One in 8 women get this and most survive it, so freaking out and saying "why me?", blaming yourself or others, or assuming it's the end of the world is NOT really sensible.  When you first hear you have cancer, they won't be able to tell you if it is mild or severe for several days, so don't rush to assume you will be turning up your toes.  Among other things, the less you  carry the attitude that you are doomed, the longer and happier you will live regardless of the severity of the cancer.

When you first hear about this you will get a fight or flight response of a lot of adrenalin in your system. Don't waste this energy beating yourself up, but use it to think and prioritise what is most important to you.  Make lists of what you want to get done assuming both worst case and best case scenarios.  One of the main things that is actually good about cancer is the way people react to it: "Oh my GOD! Is there ANYTHING I can do?" If you have a list of important stuff you need to get done at work or home that might be endangered by chemo or radiation, the second a person blurts out that reaction you can delegate one of those important work tasks to that person, and even the flakiest person will guilt themselves into action to get it done.  This is how I quickly got my dean to find me a free videographer for my makeup class (after YEARS of being told there was no way to get one except by my impoverished dept paying for one), and how I got 5 student directors, 2 designers, a stage manager an 50 models for my Fashion show.  I have never had so many willing minions running about putting tons of effort into finding me what I needed, and all because I had made a list and pounced on the "Is there anything I can do?" phrase while it was hot.  This is a one-shot deal, but it can make it possible to do great things even while you are dealing with cancer treatment.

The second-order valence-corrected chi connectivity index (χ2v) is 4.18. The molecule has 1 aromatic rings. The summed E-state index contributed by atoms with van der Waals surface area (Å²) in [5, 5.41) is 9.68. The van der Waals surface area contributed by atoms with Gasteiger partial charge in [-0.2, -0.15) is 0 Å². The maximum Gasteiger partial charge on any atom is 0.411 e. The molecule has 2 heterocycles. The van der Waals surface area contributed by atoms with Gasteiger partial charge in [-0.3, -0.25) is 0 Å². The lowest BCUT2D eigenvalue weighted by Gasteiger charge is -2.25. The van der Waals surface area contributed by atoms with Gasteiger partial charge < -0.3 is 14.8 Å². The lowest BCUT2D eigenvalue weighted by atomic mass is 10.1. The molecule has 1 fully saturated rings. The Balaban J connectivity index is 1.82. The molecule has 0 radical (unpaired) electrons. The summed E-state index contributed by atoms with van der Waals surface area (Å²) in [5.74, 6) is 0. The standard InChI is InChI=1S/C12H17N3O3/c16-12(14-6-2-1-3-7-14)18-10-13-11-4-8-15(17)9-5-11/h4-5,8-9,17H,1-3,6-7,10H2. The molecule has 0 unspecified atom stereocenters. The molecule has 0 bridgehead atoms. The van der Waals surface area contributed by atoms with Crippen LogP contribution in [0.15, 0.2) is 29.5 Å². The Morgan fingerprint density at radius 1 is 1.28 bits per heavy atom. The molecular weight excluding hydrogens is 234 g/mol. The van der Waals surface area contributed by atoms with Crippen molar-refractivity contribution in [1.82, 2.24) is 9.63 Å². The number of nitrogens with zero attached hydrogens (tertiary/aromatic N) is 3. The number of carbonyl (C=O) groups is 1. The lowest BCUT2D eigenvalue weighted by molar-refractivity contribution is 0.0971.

L i t e r a t i:  It seems to be an experience that has given you more drive and determination than ever?  What new horizons do you envisage for yourself  and the website in the future?